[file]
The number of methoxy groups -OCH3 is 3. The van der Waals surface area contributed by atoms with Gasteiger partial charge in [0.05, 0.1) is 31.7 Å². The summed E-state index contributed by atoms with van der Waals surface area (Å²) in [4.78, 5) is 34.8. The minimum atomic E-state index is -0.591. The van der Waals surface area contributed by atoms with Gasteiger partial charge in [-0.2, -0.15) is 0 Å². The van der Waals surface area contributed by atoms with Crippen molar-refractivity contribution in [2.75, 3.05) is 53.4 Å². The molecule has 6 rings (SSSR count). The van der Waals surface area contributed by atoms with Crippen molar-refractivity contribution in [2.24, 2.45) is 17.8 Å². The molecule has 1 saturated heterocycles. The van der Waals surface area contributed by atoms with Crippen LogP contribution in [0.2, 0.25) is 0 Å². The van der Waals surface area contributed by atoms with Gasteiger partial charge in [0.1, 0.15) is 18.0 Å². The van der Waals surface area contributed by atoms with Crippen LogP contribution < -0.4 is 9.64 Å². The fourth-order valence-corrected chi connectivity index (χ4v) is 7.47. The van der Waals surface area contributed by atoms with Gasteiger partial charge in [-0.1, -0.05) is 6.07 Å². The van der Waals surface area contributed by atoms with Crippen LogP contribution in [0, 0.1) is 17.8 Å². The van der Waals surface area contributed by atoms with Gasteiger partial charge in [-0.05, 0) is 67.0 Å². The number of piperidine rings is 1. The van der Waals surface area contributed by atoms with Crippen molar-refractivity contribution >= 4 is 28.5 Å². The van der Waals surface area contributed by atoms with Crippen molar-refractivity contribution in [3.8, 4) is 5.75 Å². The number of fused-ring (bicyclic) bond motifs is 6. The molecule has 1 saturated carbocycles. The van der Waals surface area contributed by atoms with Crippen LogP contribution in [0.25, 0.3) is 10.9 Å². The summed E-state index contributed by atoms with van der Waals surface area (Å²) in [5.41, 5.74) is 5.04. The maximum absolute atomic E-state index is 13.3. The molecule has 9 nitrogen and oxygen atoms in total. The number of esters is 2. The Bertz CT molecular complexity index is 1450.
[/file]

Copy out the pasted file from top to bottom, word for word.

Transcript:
The number of methoxy groups -OCH3 is 3. The van der Waals surface area contributed by atoms with Gasteiger partial charge in [0.05, 0.1) is 31.7 Å². The summed E-state index contributed by atoms with van der Waals surface area (Å²) in [4.78, 5) is 34.8. The minimum atomic E-state index is -0.591. The van der Waals surface area contributed by atoms with Gasteiger partial charge in [-0.2, -0.15) is 0 Å². The van der Waals surface area contributed by atoms with Crippen molar-refractivity contribution in [2.75, 3.05) is 53.4 Å². The molecule has 6 rings (SSSR count). The van der Waals surface area contributed by atoms with Crippen molar-refractivity contribution in [2.24, 2.45) is 17.8 Å². The molecule has 1 saturated heterocycles. The van der Waals surface area contributed by atoms with Crippen LogP contribution in [0.2, 0.25) is 0 Å². The van der Waals surface area contributed by atoms with Gasteiger partial charge in [0.1, 0.15) is 18.0 Å². The van der Waals surface area contributed by atoms with Crippen LogP contribution < -0.4 is 9.64 Å². The fourth-order valence-corrected chi connectivity index (χ4v) is 7.47. The van der Waals surface area contributed by atoms with Gasteiger partial charge in [-0.1, -0.05) is 6.07 Å². The van der Waals surface area contributed by atoms with Crippen LogP contribution in [0, 0.1) is 17.8 Å². The van der Waals surface area contributed by atoms with Gasteiger partial charge in [-0.05, 0) is 67.0 Å². The number of piperidine rings is 1. The van der Waals surface area contributed by atoms with Crippen molar-refractivity contribution >= 4 is 28.5 Å². The van der Waals surface area contributed by atoms with Crippen molar-refractivity contribution in [3.8, 4) is 5.75 Å². The number of fused-ring (bicyclic) bond motifs is 6. The molecule has 1 saturated carbocycles. The van der Waals surface area contributed by atoms with Crippen LogP contribution in [0.25, 0.3) is 10.9 Å². The summed E-state index contributed by atoms with van der Waals surface area (Å²) in [5.41, 5.74) is 5.04. The maximum absolute atomic E-state index is 13.3. The molecule has 9 nitrogen and oxygen atoms in total. The number of esters is 2. The Bertz CT molecular complexity index is 1450.